Verse > Anthologies > Samuel Kettell, ed. > Specimens of American Poetry
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Samuel Kettell, ed.  Specimens of American Poetry.  1829.
 
The Sicilian Vespers
By J. G. Whittier
 
SILENCE 1 o’er sea and earth
  With the veil of evening fell,
Till the convent tower sent deeply forth
  The chime of its vesper bell.
One moment—and that solemn sound        5
  Fell heavy on the ear;
But a sterner echo pass’d around;
  And the boldest shook to hear.
 
The startled monks throng’d up,
  In the torch-light cold and dim;        10
And the priest let fall his incense-cup,
  And the virgin hush’d her hymn;
For a boding clash, and a clanging tramp,
  And a summoning voice were heard,
And fretted wall, and tombstone damp,        15
  To the fearful echo stirr’d.
 
The peasant heard the sound,
  As he sat beside his hearth;
And the song and the dance were hush’d around,
  With the fireside tale of mirth.        20
The chieftain shook in his banner’d hall,
  As the sound of fear drew nigh;
And the warder shrank from the castle wall,
  As the gleam of spears went by.
 
Wo—wo—to the stranger then;        25
  At the feast and flow of wine,
In the red array of mailed men,
  Or bow’d at the holy shrine;
For the waken’d pride of an injured land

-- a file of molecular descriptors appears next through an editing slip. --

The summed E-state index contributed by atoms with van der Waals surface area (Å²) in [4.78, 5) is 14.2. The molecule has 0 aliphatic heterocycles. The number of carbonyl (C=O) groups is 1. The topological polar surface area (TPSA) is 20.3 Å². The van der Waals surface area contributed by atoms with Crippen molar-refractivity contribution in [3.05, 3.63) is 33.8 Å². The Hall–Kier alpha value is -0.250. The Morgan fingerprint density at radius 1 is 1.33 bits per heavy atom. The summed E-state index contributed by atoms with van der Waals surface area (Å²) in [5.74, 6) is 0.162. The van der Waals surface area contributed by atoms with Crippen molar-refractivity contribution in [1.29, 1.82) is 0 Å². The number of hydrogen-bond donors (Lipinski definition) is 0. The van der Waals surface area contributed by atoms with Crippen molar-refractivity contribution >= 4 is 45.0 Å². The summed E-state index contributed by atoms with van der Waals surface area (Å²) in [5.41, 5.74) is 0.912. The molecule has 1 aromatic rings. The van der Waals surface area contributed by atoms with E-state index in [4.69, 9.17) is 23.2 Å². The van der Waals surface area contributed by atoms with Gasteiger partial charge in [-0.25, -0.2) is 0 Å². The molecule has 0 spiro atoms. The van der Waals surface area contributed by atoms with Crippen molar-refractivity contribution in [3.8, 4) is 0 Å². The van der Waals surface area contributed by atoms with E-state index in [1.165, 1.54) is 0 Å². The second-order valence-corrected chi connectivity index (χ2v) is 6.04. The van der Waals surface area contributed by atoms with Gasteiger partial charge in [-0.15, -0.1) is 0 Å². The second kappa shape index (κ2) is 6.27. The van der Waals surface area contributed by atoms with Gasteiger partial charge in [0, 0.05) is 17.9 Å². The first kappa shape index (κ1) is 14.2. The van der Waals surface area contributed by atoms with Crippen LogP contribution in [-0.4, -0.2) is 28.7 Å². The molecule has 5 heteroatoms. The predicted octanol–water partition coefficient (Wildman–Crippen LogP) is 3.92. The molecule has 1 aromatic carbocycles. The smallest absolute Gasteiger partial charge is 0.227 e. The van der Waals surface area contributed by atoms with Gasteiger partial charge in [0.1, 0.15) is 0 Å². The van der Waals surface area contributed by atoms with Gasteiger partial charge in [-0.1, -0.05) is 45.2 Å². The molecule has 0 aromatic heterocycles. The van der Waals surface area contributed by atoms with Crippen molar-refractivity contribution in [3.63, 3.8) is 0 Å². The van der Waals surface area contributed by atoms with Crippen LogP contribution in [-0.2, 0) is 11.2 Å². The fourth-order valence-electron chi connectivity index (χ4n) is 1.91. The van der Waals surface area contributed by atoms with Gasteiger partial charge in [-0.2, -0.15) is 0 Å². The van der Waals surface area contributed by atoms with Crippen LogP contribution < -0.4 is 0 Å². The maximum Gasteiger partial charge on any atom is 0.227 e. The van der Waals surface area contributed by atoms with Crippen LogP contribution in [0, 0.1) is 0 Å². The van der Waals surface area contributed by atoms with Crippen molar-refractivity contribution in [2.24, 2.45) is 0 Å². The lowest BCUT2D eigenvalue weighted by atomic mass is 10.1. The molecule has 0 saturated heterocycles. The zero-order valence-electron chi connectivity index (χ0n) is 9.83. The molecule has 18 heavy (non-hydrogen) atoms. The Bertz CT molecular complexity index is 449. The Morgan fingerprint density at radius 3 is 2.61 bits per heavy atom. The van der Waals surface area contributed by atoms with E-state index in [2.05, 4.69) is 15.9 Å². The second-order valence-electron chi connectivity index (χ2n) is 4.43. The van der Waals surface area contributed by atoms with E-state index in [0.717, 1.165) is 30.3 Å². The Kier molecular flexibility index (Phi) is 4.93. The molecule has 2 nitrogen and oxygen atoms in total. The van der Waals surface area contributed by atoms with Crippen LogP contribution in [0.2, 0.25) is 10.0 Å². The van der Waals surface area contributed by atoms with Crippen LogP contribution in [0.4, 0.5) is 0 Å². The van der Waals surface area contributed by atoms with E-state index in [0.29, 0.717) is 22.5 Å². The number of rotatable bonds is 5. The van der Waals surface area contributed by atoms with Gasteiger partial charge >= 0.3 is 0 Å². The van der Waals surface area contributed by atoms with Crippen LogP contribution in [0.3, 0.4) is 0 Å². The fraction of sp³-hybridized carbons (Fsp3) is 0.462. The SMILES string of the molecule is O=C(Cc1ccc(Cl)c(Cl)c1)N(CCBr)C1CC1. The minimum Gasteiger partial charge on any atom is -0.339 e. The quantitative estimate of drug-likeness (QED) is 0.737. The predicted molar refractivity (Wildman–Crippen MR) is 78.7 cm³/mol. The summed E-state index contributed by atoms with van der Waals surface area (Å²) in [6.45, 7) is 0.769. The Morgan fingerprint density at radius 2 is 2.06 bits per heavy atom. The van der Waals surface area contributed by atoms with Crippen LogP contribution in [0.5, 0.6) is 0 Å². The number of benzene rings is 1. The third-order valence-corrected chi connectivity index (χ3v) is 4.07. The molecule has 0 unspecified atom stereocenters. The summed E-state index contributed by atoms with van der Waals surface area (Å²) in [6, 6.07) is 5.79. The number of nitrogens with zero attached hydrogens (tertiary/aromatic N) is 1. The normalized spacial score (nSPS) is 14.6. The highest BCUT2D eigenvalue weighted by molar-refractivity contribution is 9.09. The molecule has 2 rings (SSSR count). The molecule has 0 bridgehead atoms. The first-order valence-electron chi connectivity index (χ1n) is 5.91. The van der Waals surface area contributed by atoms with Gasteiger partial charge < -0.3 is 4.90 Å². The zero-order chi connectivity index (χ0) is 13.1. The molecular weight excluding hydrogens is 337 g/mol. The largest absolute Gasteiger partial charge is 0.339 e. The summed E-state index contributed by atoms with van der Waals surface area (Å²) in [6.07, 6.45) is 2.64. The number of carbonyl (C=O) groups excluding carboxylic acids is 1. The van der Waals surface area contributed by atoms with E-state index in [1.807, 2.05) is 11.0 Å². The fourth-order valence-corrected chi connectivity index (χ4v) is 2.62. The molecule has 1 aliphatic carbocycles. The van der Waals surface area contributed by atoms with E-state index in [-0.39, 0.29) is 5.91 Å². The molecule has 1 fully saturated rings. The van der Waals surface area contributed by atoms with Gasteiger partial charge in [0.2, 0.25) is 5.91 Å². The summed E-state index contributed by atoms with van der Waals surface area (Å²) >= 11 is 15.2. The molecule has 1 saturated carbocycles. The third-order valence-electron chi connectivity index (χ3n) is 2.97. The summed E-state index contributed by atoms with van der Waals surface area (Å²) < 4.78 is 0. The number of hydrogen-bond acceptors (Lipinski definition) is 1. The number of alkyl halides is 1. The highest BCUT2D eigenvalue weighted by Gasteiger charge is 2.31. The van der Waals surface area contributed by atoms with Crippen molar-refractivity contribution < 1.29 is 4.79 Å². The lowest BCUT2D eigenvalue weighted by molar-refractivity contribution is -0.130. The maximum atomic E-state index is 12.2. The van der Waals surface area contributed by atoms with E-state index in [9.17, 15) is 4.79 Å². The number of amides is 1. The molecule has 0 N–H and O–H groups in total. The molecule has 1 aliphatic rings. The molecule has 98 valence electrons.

Had burst its iron thrall;        30
From the plumed chief to the pilgrim band;
  Wo!—wo!—to the sons of Gaul!
 
Proud beings fell that hour,
  With the young and passing fair,
And the flame went up from dome and tower;        35
  The avenger’s arm was there!
The stranger priest at the altar stood,
  And clasped his beads in prayer,
But the holy shrine grew dim with blood;
  The avenger found him there!        40
 
Wo!—wo! to the sons of Gaul;
  To the serf and mailed lord;
They were gather’d darkly, one and all,
  To the harvest of the sword;
And the morning sun, with a quiet smile,        45
  Shone out o’er hill and glen,
On ruin’d temple and mouldering pile,
  And the ghastly forms of men.
 
Ay, the sunshine sweetly smiled,
  As its early glance came forth;        50
It had no sympathy with the wild
  And terrible things of earth;
And the man of blood that day might read,
  In a language freely given,
How ill his dark and midnight deed        55
  Became the calm of heaven.
 
Note 1. Editor of the American Manufacturer, a newspaper of Boston, he is one of the most youthful of our poets, but his verses show a more than common maturity of powers. [back]
 
 
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